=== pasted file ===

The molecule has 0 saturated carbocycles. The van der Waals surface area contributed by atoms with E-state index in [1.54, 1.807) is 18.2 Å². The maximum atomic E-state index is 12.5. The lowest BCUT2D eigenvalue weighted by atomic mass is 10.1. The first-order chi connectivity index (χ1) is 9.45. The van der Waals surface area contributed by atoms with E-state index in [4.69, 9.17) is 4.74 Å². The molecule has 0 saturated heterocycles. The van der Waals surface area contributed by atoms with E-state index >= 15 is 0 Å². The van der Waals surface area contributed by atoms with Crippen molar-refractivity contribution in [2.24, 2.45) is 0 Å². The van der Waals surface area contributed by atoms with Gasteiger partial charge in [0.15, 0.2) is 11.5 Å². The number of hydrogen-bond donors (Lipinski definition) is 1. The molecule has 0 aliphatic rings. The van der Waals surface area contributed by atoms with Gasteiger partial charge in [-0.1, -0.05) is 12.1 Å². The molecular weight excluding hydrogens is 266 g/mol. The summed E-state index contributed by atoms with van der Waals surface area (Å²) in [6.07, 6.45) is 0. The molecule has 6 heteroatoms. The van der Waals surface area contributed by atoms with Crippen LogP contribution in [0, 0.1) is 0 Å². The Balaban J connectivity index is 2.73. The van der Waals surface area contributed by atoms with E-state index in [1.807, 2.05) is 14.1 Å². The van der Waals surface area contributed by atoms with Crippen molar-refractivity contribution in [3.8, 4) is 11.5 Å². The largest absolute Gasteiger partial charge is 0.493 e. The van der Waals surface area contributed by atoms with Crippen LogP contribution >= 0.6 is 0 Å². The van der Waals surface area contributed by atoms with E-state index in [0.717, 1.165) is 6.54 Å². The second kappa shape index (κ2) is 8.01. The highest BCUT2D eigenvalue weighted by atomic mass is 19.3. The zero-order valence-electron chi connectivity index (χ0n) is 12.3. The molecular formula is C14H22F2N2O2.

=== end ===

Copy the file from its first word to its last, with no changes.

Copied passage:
The molecule has 0 saturated carbocycles. The van der Waals surface area contributed by atoms with E-state index in [1.54, 1.807) is 18.2 Å². The maximum atomic E-state index is 12.5. The lowest BCUT2D eigenvalue weighted by atomic mass is 10.1. The first-order chi connectivity index (χ1) is 9.45. The van der Waals surface area contributed by atoms with E-state index in [4.69, 9.17) is 4.74 Å². The molecule has 0 saturated heterocycles. The van der Waals surface area contributed by atoms with E-state index >= 15 is 0 Å². The van der Waals surface area contributed by atoms with Crippen molar-refractivity contribution in [2.24, 2.45) is 0 Å². The van der Waals surface area contributed by atoms with Gasteiger partial charge in [0.15, 0.2) is 11.5 Å². The number of hydrogen-bond donors (Lipinski definition) is 1. The molecule has 0 aliphatic rings. The van der Waals surface area contributed by atoms with Gasteiger partial charge in [-0.1, -0.05) is 12.1 Å². The molecular weight excluding hydrogens is 266 g/mol. The summed E-state index contributed by atoms with van der Waals surface area (Å²) in [6.07, 6.45) is 0. The molecule has 6 heteroatoms. The van der Waals surface area contributed by atoms with Crippen LogP contribution in [0, 0.1) is 0 Å². The Balaban J connectivity index is 2.73. The van der Waals surface area contributed by atoms with E-state index in [1.807, 2.05) is 14.1 Å². The van der Waals surface area contributed by atoms with Crippen molar-refractivity contribution in [3.8, 4) is 11.5 Å². The largest absolute Gasteiger partial charge is 0.493 e. The van der Waals surface area contributed by atoms with Crippen LogP contribution >= 0.6 is 0 Å². The van der Waals surface area contributed by atoms with E-state index in [0.717, 1.165) is 6.54 Å². The second kappa shape index (κ2) is 8.01. The highest BCUT2D eigenvalue weighted by atomic mass is 19.3. The zero-order valence-electron chi connectivity index (χ0n) is 12.3. The molecular formula is C14H22F2N2O2.